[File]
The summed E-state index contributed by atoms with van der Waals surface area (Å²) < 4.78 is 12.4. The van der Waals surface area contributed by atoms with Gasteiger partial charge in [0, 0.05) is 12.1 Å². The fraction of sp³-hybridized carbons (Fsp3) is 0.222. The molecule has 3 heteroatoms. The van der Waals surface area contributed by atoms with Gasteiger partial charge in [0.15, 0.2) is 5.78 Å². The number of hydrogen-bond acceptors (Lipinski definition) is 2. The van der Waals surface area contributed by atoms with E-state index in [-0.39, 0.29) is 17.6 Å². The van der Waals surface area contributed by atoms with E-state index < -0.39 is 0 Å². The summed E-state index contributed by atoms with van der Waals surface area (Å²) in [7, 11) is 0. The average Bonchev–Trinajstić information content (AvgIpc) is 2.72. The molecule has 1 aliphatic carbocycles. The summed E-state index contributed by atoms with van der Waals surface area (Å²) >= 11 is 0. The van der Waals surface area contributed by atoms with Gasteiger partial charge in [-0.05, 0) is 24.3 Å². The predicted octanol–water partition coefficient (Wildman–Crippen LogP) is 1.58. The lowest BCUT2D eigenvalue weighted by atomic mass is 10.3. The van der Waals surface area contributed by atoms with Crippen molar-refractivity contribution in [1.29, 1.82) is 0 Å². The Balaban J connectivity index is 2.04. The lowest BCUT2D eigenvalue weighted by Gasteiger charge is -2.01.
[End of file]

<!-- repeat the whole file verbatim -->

The summed E-state index contributed by atoms with van der Waals surface area (Å²) < 4.78 is 12.4. The van der Waals surface area contributed by atoms with Gasteiger partial charge in [0, 0.05) is 12.1 Å². The fraction of sp³-hybridized carbons (Fsp3) is 0.222. The molecule has 3 heteroatoms. The van der Waals surface area contributed by atoms with Gasteiger partial charge in [0.15, 0.2) is 5.78 Å². The number of hydrogen-bond acceptors (Lipinski definition) is 2. The van der Waals surface area contributed by atoms with E-state index in [-0.39, 0.29) is 17.6 Å². The van der Waals surface area contributed by atoms with E-state index < -0.39 is 0 Å². The summed E-state index contributed by atoms with van der Waals surface area (Å²) in [7, 11) is 0. The average Bonchev–Trinajstić information content (AvgIpc) is 2.72. The molecule has 1 aliphatic carbocycles. The summed E-state index contributed by atoms with van der Waals surface area (Å²) >= 11 is 0. The van der Waals surface area contributed by atoms with Gasteiger partial charge in [-0.05, 0) is 24.3 Å². The predicted octanol–water partition coefficient (Wildman–Crippen LogP) is 1.58. The lowest BCUT2D eigenvalue weighted by atomic mass is 10.3. The van der Waals surface area contributed by atoms with Crippen molar-refractivity contribution in [1.29, 1.82) is 0 Å². The Balaban J connectivity index is 2.04. The lowest BCUT2D eigenvalue weighted by Gasteiger charge is -2.01.